Diana Abu-Jaber's latest, Birds of Paradise, oh some three weeks ago, fully meaning to write an entry, oh some three weeks ago. But I'm determined not to let this one get pulled into the horrendous gravity of that black hole where my draft posts go to die. Usually, I open these drafts months later to see some now-nonsensical sentences/notes. Example - draft from Sept. 13th: "my future? chips". That's it. What? My future is like potato chips? Crunchy and delicious? I wish! So, on with an attempt to escape the gravity of disappearing.
Diana Abu-Jaber wrote one of my favorite food memoirs, Language of Baklava, about her Jordanian American childhood. She's cooked in restaurants and done a turn as a food journalist, and it's clear, as discussed in this great Guernica interview, that for Abu-Jaber (oh, and so many of us), food is inextricable from who we are. One thing that I loved about Birds was the role that food played in showing her characters and their relationships. Food is such a signifier that can show a culture, a power dynamic (let them eat cake!), a personality, down to just how you're feeling in a moment or a memory (helloooo madeleine), that I'm surprised I can't remember more recent works of fiction where food was a narrative tool in the author's toolbox. In Birds, the process of making pastries and baked goods, told with a cookbook's level of detail, is just as seductive as a TV cooking show but is enriched by context. You can find this in the best of cookbooks and foodie nonfiction but it's rather thrilling to see outside those genres.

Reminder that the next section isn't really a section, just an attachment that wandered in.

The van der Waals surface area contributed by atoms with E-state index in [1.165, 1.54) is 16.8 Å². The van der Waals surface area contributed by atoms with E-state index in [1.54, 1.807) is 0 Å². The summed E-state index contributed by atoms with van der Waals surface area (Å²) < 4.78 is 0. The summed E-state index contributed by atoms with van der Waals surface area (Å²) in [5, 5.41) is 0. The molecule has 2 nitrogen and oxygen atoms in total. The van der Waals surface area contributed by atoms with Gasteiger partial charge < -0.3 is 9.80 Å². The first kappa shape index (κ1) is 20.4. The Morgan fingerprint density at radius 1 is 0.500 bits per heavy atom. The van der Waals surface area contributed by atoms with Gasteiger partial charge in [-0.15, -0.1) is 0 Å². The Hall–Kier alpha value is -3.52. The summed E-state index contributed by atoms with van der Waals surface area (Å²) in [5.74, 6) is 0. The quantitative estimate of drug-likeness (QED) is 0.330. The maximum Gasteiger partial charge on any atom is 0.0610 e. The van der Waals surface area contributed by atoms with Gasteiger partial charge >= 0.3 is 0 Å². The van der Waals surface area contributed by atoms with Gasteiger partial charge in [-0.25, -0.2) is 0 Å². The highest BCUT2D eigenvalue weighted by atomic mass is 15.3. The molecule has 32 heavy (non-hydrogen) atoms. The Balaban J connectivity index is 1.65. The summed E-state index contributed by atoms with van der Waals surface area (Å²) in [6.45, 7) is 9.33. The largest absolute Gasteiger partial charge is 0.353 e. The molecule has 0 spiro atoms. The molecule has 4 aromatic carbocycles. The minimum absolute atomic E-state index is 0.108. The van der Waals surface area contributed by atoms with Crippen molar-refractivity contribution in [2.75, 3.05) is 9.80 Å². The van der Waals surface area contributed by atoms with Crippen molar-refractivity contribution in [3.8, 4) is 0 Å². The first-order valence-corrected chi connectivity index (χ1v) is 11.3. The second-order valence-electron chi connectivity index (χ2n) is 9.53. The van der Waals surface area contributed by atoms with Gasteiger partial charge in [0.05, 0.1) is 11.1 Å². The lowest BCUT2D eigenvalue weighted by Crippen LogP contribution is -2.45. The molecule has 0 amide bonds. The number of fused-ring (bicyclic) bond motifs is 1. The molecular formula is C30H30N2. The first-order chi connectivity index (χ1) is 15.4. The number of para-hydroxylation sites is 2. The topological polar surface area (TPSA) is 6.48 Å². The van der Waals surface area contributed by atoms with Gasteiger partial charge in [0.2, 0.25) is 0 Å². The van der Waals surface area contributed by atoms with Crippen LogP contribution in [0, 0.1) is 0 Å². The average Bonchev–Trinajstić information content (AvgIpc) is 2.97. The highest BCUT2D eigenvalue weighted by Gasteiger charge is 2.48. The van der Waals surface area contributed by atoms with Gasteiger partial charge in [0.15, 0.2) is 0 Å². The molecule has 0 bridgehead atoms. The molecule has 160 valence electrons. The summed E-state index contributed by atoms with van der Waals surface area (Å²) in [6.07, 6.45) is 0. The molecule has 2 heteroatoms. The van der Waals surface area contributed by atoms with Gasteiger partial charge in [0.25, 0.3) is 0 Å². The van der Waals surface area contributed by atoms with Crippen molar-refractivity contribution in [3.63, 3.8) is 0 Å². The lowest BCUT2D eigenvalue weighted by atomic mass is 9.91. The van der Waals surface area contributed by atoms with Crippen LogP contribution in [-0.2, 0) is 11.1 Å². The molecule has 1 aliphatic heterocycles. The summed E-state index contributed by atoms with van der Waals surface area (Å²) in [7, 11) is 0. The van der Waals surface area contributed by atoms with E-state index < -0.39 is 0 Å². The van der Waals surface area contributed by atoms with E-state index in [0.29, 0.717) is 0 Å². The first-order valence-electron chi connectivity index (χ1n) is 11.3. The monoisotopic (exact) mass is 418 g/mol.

The story is told, in turns, from the perspective of each family member, but revolves around the fact that Felice Muir ran away from home at 16. Her mother, the demanding Avis, is a baking artiste while her husband Brian, a real estate lawyer, grapples with the morals of, well, real estate and law. Felice's brother Stanley has grown up in the shadow of Felice's beauty and then her disappearance, never to be quite the apple of his family's eye. The unexplained running away of a child can cause the loss of any family's center, and everyone here is trying to find their way while all there appears to hold on to is ephemeral sugar creations and carnivorous-sounding real estate deals. Abu-Jaber's prose can be really lovely in the many moments of solitary-thought narration but what makes this book for me is the way she builds this family's story and their struggle to move forward.